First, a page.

Manne man-handled, yet again.

What a poisoned chalice!

Congratulations Henry Ergas

One has to feel sorry for poor old Robert Manne. He was recently humiliated beyond redemption by Keith Windshuttle in the latest Quadrant, Manne Avoids the Real Debate, on just how shoddy his history research is concerning the stolen generations. As an addenda, Windshuttle added the coup de grace by exposing Manne’s wildly double standards of scholarship  and his vicious labelling of Windschuttle a racist for which he had no evidence.

After that episode, one could only hope he would retire gracefully and allow his pretentious, Left anointed title “Australia’s leading intellectual” to fade like bad history.

But no. The Australian offered him a poisoned challenge: to go one to one with the outstanding economist Henry Ergas, and let him demonstrate the best the commentariat has to offer: piles of morality and indignation, appeals to authority and a lack of facts. As Ergas tells him at the outset,

“The facts, one must look at the facts. They are stubborn and inconvenient. To see why, translate your argument into (even vaguely) testable propositions”.

Of course, he doesn’t. He needs to ask again:

There I go again: asking for evidence! But you see, that is the other thing you would learn: that intellectuals are in the stringency business.

The refusal to accept assertions that are woollyminded and half-baked; to let errors of logic lie; or to kow-tow to mere citations of authority: that is what ensures reason, however flickering its light, remains the source of human progress.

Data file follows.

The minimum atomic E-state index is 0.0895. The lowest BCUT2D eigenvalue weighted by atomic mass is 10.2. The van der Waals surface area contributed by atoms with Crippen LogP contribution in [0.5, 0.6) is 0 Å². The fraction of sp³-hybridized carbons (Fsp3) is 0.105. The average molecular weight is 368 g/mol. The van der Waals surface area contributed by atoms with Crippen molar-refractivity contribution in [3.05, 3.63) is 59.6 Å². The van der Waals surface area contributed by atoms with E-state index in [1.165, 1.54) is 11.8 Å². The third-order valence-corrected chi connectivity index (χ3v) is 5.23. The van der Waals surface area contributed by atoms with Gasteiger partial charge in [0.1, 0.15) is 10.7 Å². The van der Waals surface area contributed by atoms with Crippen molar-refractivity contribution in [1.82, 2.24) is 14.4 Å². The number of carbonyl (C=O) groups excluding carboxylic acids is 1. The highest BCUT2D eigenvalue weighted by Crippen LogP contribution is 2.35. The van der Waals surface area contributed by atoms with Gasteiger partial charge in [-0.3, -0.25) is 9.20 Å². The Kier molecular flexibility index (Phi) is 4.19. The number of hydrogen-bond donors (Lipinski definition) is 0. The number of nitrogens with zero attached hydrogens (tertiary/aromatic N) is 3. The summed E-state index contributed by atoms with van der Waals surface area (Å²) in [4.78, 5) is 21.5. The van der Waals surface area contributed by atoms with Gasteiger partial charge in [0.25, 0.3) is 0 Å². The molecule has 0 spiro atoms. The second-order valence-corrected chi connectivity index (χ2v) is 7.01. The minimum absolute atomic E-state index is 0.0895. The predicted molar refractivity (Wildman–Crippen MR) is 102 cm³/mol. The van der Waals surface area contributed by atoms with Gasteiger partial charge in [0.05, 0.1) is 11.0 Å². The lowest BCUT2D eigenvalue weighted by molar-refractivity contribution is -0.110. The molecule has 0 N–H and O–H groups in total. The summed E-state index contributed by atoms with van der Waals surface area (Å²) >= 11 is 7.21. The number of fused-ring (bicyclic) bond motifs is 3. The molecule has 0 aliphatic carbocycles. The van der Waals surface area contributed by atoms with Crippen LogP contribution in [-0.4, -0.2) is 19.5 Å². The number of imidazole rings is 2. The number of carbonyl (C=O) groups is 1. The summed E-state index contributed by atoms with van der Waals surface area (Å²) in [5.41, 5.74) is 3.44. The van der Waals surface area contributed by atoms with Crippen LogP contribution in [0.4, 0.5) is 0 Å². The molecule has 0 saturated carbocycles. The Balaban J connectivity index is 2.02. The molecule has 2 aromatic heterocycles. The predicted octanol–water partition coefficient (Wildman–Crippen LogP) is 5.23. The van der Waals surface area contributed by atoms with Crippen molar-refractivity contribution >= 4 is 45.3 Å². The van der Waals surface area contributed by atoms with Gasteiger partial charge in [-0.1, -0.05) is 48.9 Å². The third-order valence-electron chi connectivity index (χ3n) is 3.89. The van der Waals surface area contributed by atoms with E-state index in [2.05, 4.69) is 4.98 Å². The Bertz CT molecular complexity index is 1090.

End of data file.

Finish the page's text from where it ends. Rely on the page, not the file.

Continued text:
This is why it is a shame you refuse to carefully define terms, frame testable propositions and assess them against facts. Indignation, no matter how loudly repeated, is not explanation.

One futher detail. Whilst this public debate was about the economy, neo-liberalism and the global financial crisis, Manne cannot help himself with a self-destructive clincher. He wants to talk about climate change!! Manne:

Ideological neo-liberalism must be judged extremely harshly precisely because of its betrayal of reason. More than 99 per cent of qualified climate scientists and every scientific academy in the world accept that, primarily through the burning of fossil fuels, human beings are imperilling the future of the Earth through global warming. Yet, for various reasons, the most important neo-liberal “think tanks” — such as the American Enterprise Institute or the Centre for Independent Studies in Australia — have been pressed into the service of the fossil fuel corporations and are in the vanguard of the most important outburst of scientific irrationality since the 19th century Christian attack on Charles Darwin.

Ergas replies:

Economic liberals are not good at group think. It is consequently unsurprising that (to the best of my knowledge) there is no such thing as a party line on climate science.

I expect, however, that economic liberals would share two convictions. The first is that scepticism is a virtue, not a vice. The second is that we live in a world where desirable ends invariably outstrip available means. It is therefore quite proper to question whether the case for action has been made out; and even if one believes it has, to demand that the specific actions that are proposed yield benefits that exceed their costs: for example, that we would do better to allocate resources to reducing emissions than to improving the life chances of many millions of people worldwide who suffer desperate poverty.

It is the failure to clear this second hurdle, especially among those who would bear the cost, that explains Copenhagen and the difficulties of the carbon pollution reduction scheme, not a conspiracy by the devotees of an obscure Austrian [von Hayek] professor.

Please Professor Manne, it is time to retire.

UPDATE

Argumentum ad onanism

Reader Angie has sent in a brilliantly detailed analysis of the rhetoric used by Robert Manne in his 2050 words against Henry Ergas in The Australian.

She concludes: